3. We can place Jita under the microscope so that the impact of many thousands of market transactions can be understood in detail.
  4. We can examine just why when one fleet jumps into another, the black screen of impending death appears along with more intricate reproduction steps beyond "get a big fleet and jump into another one".
  5. We can determine not only the theoretical threshold but also the actual performance threshold for fully loaded systems, whether it's pilots idling in space, hunting NPC's, shopping, afk-ing, anything.
  6. And finally, we can evaluate the impact, at large scales, of new gameplay mechanics. Older players will recall many gameplay changes over the years, attributed to enhancing server performance such as the limiting of a ship to 5 drones from 10, changes to the rate of fire and damage modifiers on weapons to limit the impact high rate of fire weaponry would have on the server, for two obvious examples.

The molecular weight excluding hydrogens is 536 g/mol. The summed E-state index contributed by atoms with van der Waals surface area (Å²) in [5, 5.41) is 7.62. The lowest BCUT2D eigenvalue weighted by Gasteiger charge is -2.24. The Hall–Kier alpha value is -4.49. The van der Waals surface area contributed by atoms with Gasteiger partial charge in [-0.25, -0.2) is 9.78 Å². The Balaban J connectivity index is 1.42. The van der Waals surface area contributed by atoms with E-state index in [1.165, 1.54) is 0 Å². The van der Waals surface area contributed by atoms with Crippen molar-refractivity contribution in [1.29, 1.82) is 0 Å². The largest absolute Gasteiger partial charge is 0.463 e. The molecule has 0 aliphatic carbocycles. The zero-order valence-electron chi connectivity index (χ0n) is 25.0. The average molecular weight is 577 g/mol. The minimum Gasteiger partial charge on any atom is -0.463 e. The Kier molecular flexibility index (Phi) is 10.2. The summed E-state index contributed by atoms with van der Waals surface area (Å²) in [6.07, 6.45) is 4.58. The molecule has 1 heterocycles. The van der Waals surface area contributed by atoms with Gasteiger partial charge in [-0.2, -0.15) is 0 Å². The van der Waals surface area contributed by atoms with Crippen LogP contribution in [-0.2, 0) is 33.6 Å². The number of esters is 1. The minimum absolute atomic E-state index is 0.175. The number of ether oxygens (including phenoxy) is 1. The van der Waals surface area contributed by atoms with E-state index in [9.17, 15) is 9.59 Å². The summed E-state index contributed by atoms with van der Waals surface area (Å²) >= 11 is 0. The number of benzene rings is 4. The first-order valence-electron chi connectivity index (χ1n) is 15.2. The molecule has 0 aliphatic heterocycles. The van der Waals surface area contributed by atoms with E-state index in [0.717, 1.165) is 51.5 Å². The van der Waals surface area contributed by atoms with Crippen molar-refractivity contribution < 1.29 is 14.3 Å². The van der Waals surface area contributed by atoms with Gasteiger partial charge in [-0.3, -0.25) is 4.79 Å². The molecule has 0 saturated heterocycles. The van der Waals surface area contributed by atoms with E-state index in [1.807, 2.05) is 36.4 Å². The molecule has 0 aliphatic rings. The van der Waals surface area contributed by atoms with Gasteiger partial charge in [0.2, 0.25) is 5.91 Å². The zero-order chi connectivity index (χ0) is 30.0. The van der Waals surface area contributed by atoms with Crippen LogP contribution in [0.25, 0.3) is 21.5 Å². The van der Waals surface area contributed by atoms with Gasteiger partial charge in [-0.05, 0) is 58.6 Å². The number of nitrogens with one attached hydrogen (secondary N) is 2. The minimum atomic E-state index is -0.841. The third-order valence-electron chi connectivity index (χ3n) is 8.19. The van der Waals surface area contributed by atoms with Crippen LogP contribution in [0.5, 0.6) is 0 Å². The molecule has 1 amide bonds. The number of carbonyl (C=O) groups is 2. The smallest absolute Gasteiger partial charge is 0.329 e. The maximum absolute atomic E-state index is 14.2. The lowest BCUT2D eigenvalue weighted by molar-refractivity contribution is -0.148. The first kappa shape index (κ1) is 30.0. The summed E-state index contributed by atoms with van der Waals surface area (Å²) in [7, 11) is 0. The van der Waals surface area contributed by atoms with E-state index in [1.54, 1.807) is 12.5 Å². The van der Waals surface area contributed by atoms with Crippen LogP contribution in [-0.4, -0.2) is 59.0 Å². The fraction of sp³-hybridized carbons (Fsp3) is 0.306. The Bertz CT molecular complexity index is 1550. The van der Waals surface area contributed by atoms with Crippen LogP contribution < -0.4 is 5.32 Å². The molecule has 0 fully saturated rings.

This new tool box allows us to load and stress test some of the oldest and most intricate components of the game.

Enough of the hurf blurf, give me the juicy stuff...

This is where I get technical, so if you fear techy, geeky nerd talk, skip this.

The obvious question is how did we achieve this? The core of the solution was through the application of two simple things:

  • Mocking and mock objects
  • Python class inheritance

For those of you with no programming knowledge I'll clarify: mocking is the practice of replacing one object with another that is almost identical but allows a lot more control. It's a process that is used in unit testing and allows the developer to test a piece of code in isolation. The use of mocking allows us to replace the pieces of the traditional codebase that rely upon a GUI with mock objects that do nothing. If you want to know more Wikipedia has a nice page on the subject.